The word ‘lucky’ has been coming up a lot lately. This is great, because I am a big believer in luck. It seems to me, though, that this is a term that benefits from careful definition. Most of the time, the way I hear it used, what people are referring to is really good fortune rather than luck.
‘Luck’ was me getting COVID-19 the one and only time I went out in six weeks.
Oh, I agree, it was definitely BAD luck! Luck just the same.
There are elements of luck that we can influence, and areas that we can’t. For instance, shortly after my hubby and I moved down here, we saw Jermaine Jackson at the grocery store. That was luck. We had no idea that he was in the area or that he was promoting a charity campaign, which is probably the only reason that a Real Celebrity (TM) would be at a grocery store in person.
The only part of this encounter that we really influenced on our end was renting a house within jogging distance of the Hollywood sign.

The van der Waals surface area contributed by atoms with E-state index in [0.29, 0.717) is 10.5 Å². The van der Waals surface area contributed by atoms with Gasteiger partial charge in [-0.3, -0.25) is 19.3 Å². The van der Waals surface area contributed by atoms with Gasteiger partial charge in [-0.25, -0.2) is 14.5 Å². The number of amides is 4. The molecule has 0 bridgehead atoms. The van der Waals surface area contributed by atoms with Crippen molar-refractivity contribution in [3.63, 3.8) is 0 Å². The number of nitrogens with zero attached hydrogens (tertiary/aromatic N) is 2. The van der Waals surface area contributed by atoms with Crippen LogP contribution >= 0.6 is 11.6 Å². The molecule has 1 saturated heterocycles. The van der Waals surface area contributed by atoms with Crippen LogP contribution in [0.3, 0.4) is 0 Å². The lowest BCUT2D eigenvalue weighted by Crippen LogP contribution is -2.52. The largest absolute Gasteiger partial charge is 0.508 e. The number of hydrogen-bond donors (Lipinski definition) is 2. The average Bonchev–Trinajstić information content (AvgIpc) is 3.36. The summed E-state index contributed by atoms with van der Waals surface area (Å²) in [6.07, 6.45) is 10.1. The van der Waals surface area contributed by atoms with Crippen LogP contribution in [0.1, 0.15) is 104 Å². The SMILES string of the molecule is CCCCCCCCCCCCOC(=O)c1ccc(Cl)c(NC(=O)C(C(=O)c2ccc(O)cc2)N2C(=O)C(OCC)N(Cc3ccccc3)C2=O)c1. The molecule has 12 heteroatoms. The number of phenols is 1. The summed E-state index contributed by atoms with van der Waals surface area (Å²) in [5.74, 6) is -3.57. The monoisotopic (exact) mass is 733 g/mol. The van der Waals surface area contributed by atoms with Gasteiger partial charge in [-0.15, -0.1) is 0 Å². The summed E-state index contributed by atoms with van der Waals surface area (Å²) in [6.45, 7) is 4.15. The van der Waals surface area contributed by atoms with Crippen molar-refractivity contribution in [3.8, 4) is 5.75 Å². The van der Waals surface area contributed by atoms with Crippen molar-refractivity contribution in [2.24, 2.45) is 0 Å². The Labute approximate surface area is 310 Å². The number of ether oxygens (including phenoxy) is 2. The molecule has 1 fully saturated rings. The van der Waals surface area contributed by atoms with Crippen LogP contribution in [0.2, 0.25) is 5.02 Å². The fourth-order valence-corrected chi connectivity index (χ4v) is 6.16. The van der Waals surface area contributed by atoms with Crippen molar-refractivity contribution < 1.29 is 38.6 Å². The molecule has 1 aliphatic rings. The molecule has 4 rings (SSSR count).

This is where the distinction between ‘luck’ and ‘good fortune’ comes in.
Luck has everything to do with timing. It’s the chance encounter, the coincidence, the surprise connection.
Good fortune tends to be something that’s built up over time or the compounding of significant effort.
Think of the Olympics. Nobody ever won a gold medal by luck. I think we can all agree there.
On the other hand, it is great good fortune whenever an Olympian makes it to the podium, because it means they’ve managed to avoid any incidents that would prevent them from training that hard.
The torn ligaments, the bad case of mono, the concussion... Any number of things could happen to keep someone from performing at top level during that one year in four.
Bad luck, right?
One of the differences between Olympians and the rest of us is whether they would let something like a terrible injury put a permanent stop to their sporting career.
I was very surprised to discover, when I suddenly developed an interest in endurance sports in my thirties, that every athlete I met had a history of serious injuries. At the same time, everyone I ever met who was 100 pounds overweight or more would blame it on... an injury. In both cases, there might be a “when I blew out my knee” or “after I hurt my back” or “after my surgery.” But one of them would be telling the story while racking weights.